Characterisation

 The Boy Who Never Grows Up

Peter Pan and Wendy

Yesterday I attended my first ever Webinar: a web-based seminar on Characterisation. It was organised by the TBA Lounge, an American site, and was set to happen at 9.30pm Thursday Eastern American Time. This corresponded to 11.30 am Friday in Sydney. As well as filling in holes in my knowledge of how best to reveal characters in writing, it was fun to connect and interact with a lecturer and audience on the other side of the world. We, the participants, had the use of a bar for written responses, and a “golden hand” icon that allowed you to ask questions using the microphone on your computer or laptop. If you wished, you could just remain quiet and take notes in the traditional way.

Topics advertised for exploration were:
* The Golden Rule of the emotional response
* Creating three-dimensional characters
* Giving your character roots
* Techniques for revealing characters
* How to write speech, narrative summaries and internal dialogue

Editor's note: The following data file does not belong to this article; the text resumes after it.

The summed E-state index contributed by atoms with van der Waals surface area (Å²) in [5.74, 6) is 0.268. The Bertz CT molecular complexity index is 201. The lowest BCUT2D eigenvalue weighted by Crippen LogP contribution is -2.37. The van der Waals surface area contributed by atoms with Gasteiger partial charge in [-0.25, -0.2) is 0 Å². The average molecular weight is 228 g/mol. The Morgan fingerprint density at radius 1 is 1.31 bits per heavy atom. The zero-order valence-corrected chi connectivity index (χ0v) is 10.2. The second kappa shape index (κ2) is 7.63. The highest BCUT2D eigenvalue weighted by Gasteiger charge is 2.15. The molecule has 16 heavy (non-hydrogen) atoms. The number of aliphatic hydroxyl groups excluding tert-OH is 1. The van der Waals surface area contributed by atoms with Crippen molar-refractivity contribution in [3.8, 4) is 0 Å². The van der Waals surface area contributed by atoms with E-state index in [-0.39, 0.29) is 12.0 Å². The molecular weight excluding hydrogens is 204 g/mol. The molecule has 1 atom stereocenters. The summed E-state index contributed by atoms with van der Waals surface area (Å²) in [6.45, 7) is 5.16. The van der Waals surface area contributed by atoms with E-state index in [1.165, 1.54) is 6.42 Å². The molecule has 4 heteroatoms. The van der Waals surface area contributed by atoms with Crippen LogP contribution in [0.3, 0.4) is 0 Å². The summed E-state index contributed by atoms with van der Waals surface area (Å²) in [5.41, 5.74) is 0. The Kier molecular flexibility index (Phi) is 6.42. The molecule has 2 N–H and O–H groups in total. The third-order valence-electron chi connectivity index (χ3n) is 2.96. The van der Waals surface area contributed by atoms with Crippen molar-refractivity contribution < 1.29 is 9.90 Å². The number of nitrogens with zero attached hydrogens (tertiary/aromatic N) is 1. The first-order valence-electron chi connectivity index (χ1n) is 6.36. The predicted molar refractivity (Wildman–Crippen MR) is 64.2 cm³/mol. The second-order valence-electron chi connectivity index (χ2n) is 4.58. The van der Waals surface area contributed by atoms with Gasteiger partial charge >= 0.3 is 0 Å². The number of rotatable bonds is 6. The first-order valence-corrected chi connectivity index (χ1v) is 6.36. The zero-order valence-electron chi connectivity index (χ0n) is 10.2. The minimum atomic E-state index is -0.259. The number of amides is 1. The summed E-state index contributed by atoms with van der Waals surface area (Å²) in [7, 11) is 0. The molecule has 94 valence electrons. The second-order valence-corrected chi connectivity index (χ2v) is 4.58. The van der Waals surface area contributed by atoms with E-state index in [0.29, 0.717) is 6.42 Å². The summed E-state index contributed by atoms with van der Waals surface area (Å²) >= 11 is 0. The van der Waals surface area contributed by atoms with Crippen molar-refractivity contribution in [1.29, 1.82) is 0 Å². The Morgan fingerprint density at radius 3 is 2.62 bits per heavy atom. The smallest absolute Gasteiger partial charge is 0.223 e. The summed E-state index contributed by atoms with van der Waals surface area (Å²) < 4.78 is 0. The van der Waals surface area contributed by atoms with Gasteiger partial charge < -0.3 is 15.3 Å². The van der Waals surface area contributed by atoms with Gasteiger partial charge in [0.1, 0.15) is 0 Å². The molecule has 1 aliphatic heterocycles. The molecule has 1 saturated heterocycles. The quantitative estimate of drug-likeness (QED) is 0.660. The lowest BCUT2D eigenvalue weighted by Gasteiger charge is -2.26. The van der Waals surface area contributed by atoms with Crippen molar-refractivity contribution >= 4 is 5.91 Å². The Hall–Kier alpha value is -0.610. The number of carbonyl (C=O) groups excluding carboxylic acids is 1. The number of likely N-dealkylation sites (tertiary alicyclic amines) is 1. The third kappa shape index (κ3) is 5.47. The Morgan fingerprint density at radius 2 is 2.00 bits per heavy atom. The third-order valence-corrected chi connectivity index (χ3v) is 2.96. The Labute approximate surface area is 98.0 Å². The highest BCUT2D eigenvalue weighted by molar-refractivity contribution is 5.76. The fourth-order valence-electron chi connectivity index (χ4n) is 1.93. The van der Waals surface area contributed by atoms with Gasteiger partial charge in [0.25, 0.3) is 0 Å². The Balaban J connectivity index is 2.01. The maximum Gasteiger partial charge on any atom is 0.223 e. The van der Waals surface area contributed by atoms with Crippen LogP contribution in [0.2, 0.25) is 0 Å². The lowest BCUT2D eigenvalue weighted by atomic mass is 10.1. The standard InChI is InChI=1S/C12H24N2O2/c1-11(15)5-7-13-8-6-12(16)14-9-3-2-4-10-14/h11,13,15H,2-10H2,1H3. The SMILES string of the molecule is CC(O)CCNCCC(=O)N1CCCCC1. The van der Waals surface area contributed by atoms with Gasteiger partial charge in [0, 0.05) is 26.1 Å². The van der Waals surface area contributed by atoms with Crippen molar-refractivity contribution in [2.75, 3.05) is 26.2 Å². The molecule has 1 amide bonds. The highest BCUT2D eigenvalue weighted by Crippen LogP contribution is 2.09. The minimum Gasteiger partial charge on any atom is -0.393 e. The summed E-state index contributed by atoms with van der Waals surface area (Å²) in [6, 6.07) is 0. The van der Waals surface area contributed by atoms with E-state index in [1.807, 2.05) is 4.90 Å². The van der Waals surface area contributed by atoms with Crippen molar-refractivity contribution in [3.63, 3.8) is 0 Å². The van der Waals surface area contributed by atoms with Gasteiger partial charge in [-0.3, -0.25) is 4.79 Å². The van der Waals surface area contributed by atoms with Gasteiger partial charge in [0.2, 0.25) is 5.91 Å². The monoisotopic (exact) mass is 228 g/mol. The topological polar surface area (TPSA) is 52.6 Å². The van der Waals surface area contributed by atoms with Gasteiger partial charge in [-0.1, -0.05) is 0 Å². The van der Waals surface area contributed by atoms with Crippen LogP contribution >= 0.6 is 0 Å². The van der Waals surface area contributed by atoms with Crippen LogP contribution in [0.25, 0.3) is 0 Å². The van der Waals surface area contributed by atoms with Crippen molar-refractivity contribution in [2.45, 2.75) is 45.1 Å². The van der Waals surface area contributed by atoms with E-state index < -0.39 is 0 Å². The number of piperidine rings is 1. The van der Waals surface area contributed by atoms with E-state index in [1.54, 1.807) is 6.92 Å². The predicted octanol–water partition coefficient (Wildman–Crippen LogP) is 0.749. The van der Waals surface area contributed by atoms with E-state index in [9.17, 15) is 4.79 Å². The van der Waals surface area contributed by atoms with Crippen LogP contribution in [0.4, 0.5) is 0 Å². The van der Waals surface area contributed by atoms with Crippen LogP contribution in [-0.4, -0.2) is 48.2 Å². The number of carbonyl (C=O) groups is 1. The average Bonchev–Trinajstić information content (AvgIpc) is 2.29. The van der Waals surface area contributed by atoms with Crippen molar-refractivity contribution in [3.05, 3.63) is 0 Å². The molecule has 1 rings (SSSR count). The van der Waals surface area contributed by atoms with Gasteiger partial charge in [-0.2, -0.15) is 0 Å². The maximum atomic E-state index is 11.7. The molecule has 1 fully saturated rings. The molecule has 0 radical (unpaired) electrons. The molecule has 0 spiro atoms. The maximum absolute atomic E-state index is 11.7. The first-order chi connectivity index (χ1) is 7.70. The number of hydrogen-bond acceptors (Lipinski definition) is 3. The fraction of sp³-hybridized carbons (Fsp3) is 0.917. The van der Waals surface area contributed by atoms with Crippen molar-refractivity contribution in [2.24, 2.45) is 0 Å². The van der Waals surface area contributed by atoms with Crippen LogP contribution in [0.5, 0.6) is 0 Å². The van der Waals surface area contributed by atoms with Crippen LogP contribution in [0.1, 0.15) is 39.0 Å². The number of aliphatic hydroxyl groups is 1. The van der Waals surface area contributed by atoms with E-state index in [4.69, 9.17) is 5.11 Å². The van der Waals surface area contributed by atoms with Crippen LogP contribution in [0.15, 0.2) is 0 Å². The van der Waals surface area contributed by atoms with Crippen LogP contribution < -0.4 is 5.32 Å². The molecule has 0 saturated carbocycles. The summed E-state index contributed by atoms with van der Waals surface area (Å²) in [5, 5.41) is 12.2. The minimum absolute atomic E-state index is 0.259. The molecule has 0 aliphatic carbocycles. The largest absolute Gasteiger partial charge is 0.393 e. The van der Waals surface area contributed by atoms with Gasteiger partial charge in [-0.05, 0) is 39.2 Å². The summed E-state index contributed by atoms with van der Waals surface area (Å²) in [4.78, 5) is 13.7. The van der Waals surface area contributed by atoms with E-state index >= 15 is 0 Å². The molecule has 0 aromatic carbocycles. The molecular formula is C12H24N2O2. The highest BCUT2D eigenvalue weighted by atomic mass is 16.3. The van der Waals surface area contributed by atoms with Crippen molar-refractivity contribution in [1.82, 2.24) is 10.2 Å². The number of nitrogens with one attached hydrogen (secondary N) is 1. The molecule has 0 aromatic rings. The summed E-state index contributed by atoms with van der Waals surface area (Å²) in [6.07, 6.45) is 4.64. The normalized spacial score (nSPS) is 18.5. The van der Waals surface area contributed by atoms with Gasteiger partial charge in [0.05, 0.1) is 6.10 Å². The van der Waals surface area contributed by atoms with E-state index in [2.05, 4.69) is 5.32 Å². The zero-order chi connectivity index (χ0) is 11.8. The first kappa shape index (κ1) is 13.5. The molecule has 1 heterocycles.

The most important insight for me was to understand the differences between what the lecturer called “external emotion” and “internal dialogue”, both of which which she placed at the other end of the pole from “narrative summary”.  Examples of each were given, and we had a homework task based on the former two aspects to be marked by her. The main difference between the first two is that internal dialogue is thoughts and responses seen from inside the character’s head, while external emotion is gestures and clues seen from the outside by the narrator. Narrative summary covers a lot of information efficiently but is not as emotionally responsive for the reader.

The lecturer gave literary and media examples of characters to illustrate her points, for example Peter Pan’s character as the boy who never grows up in the book by J.M. Barrie and character references from the French film “Amélie”. Another task set during the lecture was to focus on the characters of well-known people, such as those photographed from Madame Tussaud’s (below) and imagine them placed in conflictual situations to see how they would react. One example was to imagine how Gandhi would react if he were forced to attend a modern day night club.

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